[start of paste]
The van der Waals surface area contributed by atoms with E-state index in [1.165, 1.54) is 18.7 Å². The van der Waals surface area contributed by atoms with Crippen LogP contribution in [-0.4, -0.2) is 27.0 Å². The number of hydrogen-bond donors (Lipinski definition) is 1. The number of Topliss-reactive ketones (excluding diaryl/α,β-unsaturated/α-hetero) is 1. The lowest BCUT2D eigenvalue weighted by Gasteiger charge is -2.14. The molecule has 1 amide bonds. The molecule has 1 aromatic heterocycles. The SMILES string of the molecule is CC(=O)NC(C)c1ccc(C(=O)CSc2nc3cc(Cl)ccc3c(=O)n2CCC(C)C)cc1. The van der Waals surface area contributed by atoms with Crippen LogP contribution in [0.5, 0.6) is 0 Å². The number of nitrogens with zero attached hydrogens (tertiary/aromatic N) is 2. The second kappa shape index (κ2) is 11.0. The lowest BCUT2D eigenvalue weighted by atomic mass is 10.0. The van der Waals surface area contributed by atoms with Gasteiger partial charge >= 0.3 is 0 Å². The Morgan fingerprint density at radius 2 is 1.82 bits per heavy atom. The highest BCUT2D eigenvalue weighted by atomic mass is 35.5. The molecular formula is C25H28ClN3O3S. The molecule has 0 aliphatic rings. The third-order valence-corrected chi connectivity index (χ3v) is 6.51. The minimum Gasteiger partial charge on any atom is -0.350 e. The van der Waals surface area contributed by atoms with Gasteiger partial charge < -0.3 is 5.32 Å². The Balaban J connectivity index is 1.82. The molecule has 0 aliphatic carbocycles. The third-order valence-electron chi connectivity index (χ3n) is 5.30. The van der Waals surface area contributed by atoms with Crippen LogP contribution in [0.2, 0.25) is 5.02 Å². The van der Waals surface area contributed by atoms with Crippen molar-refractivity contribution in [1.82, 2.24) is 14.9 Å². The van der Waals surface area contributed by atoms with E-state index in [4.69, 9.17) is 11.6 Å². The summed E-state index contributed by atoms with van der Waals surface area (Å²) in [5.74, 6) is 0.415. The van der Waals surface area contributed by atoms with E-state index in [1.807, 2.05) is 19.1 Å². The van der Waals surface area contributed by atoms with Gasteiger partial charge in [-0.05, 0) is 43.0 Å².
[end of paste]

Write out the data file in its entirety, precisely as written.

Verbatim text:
The van der Waals surface area contributed by atoms with E-state index in [1.165, 1.54) is 18.7 Å². The van der Waals surface area contributed by atoms with Crippen LogP contribution in [-0.4, -0.2) is 27.0 Å². The number of hydrogen-bond donors (Lipinski definition) is 1. The number of Topliss-reactive ketones (excluding diaryl/α,β-unsaturated/α-hetero) is 1. The lowest BCUT2D eigenvalue weighted by Gasteiger charge is -2.14. The molecule has 1 amide bonds. The molecule has 1 aromatic heterocycles. The SMILES string of the molecule is CC(=O)NC(C)c1ccc(C(=O)CSc2nc3cc(Cl)ccc3c(=O)n2CCC(C)C)cc1. The van der Waals surface area contributed by atoms with Crippen LogP contribution in [0.5, 0.6) is 0 Å². The number of nitrogens with zero attached hydrogens (tertiary/aromatic N) is 2. The second kappa shape index (κ2) is 11.0. The lowest BCUT2D eigenvalue weighted by atomic mass is 10.0. The van der Waals surface area contributed by atoms with Gasteiger partial charge >= 0.3 is 0 Å². The Morgan fingerprint density at radius 2 is 1.82 bits per heavy atom. The highest BCUT2D eigenvalue weighted by atomic mass is 35.5. The molecular formula is C25H28ClN3O3S. The molecule has 0 aliphatic rings. The third-order valence-corrected chi connectivity index (χ3v) is 6.51. The minimum Gasteiger partial charge on any atom is -0.350 e. The van der Waals surface area contributed by atoms with Gasteiger partial charge < -0.3 is 5.32 Å². The Balaban J connectivity index is 1.82. The molecule has 0 aliphatic carbocycles. The third-order valence-electron chi connectivity index (χ3n) is 5.30. The van der Waals surface area contributed by atoms with Crippen LogP contribution in [0.2, 0.25) is 5.02 Å². The van der Waals surface area contributed by atoms with Crippen molar-refractivity contribution in [1.82, 2.24) is 14.9 Å². The van der Waals surface area contributed by atoms with E-state index in [4.69, 9.17) is 11.6 Å². The summed E-state index contributed by atoms with van der Waals surface area (Å²) in [5.74, 6) is 0.415. The van der Waals surface area contributed by atoms with E-state index in [1.807, 2.05) is 19.1 Å². The van der Waals surface area contributed by atoms with Gasteiger partial charge in [-0.05, 0) is 43.0 Å².